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Lunchbreak: Alan Page's Continuing Quest for Justice

EAGAN, Minn. – Vikings Ring of Honor member Alan Page transcends football.

He was the first the first African American to become a Minnesota Supreme Court Justice and the first African American elected to a statewide office.

As part of Black History Month, The Athletic's Dan Pompei wrote about Page's continued "quest for justice in football and beyond."

A few times each month, Alan Page visits Justice Page Middle School, one of two schools named in his honor. … Page goes to inspire students. In their upturned faces and wide eyes, he sees opportunity. He is there to show them possibilities that might have never occurred to them and to encourage hopes and dreams.

Pompei utilized multiple points in Page's journey to illustrate a lifelong commitment to the pursuit of justice.

Sometimes it was on the field, like in 1971, when he was flagged for being offsides against the Lions on consecutive plays. He disputed the calls and responded with two tackles for loss, a sack and a blocked punt on his way to becoming the first defensive player (only one other has since) to win NFL MVP honors.

It wasn't about football. It was about justice.

"He stood up for what he believed," Jim Marshall told Pompei. "He had, and still has, a mindset of justice. And just as important, a will to pursue justice."

Page's pursuit of justice began much earlier in his life and has expanded after his playing career. Growing up in Canton, Ohio, his family stayed attentive to progresses like the 1954 Brown v. Board of Education ruling that declared the segregation of public schools as unconstitutional, but also was impacted by hurtful experiences like seeing "Coloreds Only" signs and enduring racial epithets shouted by people in passing cars.

Page was about 8 when he bought a toy car at a five-and-dime store in his hometown of Canton, Ohio. He threw away the receipt and took the car into another nearby five-and-dime. As he left the second store, he was stopped and accused of stealing the toy car.

"What stuck with me from that day was being accused and not being believed," Page told Pompei. "The unfairness of it."

Before Page was in fifth grade, he decided to become a lawyer.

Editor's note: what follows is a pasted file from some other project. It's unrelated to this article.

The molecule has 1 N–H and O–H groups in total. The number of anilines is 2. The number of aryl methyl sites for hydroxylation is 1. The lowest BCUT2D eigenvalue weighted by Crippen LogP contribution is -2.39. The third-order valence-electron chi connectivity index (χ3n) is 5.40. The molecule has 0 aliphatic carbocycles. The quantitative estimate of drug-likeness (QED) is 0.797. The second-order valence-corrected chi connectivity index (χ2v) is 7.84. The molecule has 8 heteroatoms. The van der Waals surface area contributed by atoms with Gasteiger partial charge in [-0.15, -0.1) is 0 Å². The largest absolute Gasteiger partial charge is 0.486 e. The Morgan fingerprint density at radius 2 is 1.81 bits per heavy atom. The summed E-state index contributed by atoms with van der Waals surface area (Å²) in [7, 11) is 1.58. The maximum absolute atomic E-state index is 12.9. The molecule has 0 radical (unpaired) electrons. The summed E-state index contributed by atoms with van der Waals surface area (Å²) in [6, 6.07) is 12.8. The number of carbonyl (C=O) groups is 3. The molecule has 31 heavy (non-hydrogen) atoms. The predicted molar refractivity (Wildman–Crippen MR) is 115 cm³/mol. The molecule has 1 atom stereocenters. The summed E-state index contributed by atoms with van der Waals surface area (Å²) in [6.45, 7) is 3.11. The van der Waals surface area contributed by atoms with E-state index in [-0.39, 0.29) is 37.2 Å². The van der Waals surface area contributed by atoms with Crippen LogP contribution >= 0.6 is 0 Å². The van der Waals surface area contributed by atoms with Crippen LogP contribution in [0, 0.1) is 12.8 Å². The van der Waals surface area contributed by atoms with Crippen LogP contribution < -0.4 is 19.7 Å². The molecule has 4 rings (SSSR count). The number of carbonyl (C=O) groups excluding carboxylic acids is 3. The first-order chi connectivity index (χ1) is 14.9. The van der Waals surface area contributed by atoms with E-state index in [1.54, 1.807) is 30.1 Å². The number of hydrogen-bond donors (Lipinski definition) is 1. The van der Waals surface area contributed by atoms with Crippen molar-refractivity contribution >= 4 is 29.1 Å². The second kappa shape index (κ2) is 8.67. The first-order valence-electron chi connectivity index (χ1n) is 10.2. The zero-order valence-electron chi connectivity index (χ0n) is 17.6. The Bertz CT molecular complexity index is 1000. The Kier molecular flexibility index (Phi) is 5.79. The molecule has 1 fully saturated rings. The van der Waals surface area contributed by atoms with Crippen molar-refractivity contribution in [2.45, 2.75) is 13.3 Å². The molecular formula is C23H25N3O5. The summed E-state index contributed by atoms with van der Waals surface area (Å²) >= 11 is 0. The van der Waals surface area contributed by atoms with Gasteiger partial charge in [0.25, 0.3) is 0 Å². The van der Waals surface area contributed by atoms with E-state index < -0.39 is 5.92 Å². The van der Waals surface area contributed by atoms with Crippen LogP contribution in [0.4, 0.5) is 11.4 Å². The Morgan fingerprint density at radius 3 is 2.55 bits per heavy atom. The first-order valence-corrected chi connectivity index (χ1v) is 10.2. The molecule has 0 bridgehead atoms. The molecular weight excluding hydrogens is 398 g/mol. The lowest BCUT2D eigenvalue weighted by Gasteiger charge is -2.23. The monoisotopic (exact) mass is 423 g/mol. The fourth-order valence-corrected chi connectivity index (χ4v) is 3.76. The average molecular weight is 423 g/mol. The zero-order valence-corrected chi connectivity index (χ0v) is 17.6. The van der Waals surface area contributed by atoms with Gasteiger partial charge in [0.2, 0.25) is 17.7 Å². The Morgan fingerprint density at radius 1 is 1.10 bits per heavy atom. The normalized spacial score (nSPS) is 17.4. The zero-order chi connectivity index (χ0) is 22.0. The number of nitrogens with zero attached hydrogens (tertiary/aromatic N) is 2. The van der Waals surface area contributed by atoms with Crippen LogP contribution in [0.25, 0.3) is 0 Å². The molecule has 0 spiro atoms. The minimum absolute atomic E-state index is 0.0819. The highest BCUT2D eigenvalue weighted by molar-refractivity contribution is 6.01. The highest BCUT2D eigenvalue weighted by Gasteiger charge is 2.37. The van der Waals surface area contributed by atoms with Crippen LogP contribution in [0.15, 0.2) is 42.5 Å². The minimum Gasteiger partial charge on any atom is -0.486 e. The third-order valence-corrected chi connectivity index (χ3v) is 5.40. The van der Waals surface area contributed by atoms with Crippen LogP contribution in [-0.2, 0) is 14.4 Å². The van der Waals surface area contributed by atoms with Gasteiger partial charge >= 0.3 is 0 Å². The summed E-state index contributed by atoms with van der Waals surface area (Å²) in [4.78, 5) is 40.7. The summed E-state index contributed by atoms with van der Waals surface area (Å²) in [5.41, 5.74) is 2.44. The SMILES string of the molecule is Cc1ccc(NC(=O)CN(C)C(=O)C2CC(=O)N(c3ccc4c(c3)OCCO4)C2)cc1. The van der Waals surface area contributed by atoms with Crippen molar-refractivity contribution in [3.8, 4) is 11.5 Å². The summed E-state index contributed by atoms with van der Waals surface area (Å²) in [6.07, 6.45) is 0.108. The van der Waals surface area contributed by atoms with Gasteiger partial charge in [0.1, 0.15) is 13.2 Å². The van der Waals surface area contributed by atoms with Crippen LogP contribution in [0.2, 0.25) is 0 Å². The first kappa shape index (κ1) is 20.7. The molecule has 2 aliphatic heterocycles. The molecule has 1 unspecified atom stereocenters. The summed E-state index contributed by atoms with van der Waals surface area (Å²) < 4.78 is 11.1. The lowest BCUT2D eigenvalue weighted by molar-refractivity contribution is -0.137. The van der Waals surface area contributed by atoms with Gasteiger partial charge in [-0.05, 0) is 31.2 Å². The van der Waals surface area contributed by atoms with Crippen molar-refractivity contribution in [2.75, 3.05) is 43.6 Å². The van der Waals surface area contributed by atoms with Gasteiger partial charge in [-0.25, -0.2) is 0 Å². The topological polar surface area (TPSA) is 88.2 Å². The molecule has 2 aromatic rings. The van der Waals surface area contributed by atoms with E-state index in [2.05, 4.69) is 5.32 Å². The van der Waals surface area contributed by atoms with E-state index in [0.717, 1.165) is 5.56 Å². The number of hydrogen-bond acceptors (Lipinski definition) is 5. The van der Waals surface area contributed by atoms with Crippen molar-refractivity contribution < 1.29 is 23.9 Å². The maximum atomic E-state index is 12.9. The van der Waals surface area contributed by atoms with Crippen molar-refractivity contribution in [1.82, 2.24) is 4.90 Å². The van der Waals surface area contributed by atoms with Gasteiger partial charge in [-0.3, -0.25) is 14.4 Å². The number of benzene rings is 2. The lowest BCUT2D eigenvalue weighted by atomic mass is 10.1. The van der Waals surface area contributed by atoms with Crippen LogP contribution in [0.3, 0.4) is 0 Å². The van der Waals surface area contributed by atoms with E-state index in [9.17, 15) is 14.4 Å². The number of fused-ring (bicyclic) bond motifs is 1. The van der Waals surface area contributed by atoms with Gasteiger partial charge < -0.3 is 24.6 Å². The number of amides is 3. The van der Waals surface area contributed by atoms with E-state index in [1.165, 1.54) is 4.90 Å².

Page became a player rep and leader in the NFLPA, helping establish free agency for future generations of players.

He earned his law degree from the University of Minnesota in 1978 and launched his legal career the following year.

In 1988, in coincidence with his enshrinement to the Pro Football Hall of Fame, Page and his late wife Diane launched the Page Education Foundation, which advances educational opportunities for students of color through scholarships that are granted while fostering mentorship of youth.

Page was sworn in as a Minnesota Supreme Court Justice on Jan. 4, 1993. He went on to serve 22 years on the court before stepping down in 2015 because of the age maximum (70 years old).

Click here to read Pompei's full story on Page.

Terry Allen named to South Carolina Football Hall of Fame Class of 2023

Celebrations are in order for Vikings Legend Terry Allen.

Not only did Allen turn 56 years old on Wednesday, but the former standout running back has been elected to the South Carolina Football Hall of Fame.

Last week, the SCFHOF announced its 2023 class, which features Allen, Ben Coates, Harold Green, Stump Mitchell and Jimmy Satterfield. Members will be enshrined at the 11th Annual Enshrinement Ceremony on April 18, 2024, at the Hotel Hartness in Greenville, South Carolina.

The Class of 2023 will be honored alongside the 2023 Blanchard-Rogers Trophy (TBA) recipient, 2023 Humanitarian of the Year Award (TBA) recipient, and 2024 Bridge Builder Excellence Award (TBA) Finalists.

Proceeds from the event go to provide support for the Bridge Builder Excellence Award Program and the #SCTop10N2030 Movement to lead South Carolina students to the Top 10 in college and career readiness by Dec. 31, 2030. Supporters can give to the South Carolina Football Hall of Fame by sending a gift to 1 Whitsett St., Greenville, SC 29601 or go to

Allen played three seasons at Clemson before spending a decade in pros. He was selected by the Vikings in 1990 and played four seasons in Minnesota. For the Vikings, he posted 1,000-plus yard rushing seasons in 1992 and 1994.